Shehecheyanu Moments

As Jewish educators, there are certain gifts that the Jewish canon has given us that make our jobs, if not easier, definitely more meaningful than they would ever have been otherwise. Things like tikkun olam, catalyst for literally countless social justice initiatives, Shabbat, which can serve as an inspiration touchstone for everything from traditional halachic observances to mindfulness practices, and the concept of b’tzelem elokim, the basis for conversations and activities on everything from self respect to social action. But today I want to talk about my personal favorite - the shehecheyanu.

This classic Jewish prayer is known as the one that we say on the first night of holidays, and to mark momentous occasions, including the birth of a baby, the first time seeing a friend after an extended separation, and upon arrival to Israel, among others. But it’s also an opportunity to take special moments that occur throughout the lives of our learners and to give them a Jewish framework and context.

Personally, I’m constantly on the hunt for ‘shehecheyanu moments,’ times that I can make an extra effort to appreciate a new experience or a blessing that otherwise might have gone unnoticed. So many modern teachings on mindfulness and self care are about appreciation (KonMari method anyone?) and luckily, the Talmud itself gives us a lens through which to see it Jewishly.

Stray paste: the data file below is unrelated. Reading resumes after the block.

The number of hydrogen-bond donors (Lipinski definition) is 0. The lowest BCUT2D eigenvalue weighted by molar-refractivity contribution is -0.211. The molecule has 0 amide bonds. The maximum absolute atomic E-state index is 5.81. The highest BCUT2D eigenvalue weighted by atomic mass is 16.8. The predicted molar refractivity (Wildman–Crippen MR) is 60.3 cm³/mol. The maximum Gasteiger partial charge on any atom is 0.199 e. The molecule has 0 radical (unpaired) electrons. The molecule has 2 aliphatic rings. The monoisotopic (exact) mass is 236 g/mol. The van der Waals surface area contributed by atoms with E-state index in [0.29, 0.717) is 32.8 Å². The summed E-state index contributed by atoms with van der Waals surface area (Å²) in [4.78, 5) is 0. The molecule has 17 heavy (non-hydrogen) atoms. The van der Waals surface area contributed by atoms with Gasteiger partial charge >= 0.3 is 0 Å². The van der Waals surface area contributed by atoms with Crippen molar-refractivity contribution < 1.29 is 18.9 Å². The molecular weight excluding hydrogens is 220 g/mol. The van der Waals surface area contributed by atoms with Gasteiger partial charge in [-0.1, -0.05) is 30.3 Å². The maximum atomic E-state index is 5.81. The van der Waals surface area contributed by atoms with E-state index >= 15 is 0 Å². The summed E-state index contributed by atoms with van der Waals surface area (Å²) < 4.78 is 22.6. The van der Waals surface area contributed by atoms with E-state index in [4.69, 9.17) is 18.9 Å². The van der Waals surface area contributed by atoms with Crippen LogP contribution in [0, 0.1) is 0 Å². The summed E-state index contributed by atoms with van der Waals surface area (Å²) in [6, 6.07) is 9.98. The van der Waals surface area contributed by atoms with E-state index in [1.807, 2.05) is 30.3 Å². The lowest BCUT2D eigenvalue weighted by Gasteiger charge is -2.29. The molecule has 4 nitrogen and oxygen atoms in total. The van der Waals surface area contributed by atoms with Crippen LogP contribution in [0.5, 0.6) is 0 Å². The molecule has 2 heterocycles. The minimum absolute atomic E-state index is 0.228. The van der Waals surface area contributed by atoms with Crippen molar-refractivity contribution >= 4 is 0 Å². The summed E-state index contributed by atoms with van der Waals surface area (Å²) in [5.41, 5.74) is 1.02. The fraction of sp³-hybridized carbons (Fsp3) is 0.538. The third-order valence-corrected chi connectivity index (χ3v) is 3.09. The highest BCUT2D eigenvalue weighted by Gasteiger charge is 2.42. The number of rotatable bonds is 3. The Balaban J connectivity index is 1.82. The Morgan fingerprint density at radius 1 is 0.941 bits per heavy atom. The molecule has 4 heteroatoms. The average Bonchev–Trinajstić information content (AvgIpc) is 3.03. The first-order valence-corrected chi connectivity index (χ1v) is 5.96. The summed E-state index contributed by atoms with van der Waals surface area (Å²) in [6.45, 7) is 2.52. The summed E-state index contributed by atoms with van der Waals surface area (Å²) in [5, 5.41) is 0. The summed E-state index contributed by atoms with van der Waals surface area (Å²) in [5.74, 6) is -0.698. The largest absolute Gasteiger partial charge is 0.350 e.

So how can we inspire our learners to incorporate shehecheyanu moments into their lives?

Normalize it in your learning environment - we all know about capitalizing on teachable moments, so make shehecheyanu moments part of that. When a learner masters a new skill or the class has a new experience, don’t just praise them - make it a moment for blessing.

Empower families to take on the practice at home - teach this blessing in family learning sessions, and help them brainstorm ways to apply it in their own families and homes. What are the meaningful moments in their lives, and how can they mark them in intentional ways?

Seek out opportunities for new things - traditionally, this blessing is for first time experiences. So how can we and our learners shake up our routines and get out of ruts in order to have enough new experiences to utilize it regularly?

Share in the comments - what have been some ‘shehecheyanu moments’ in your life lately?

Shehecheyanu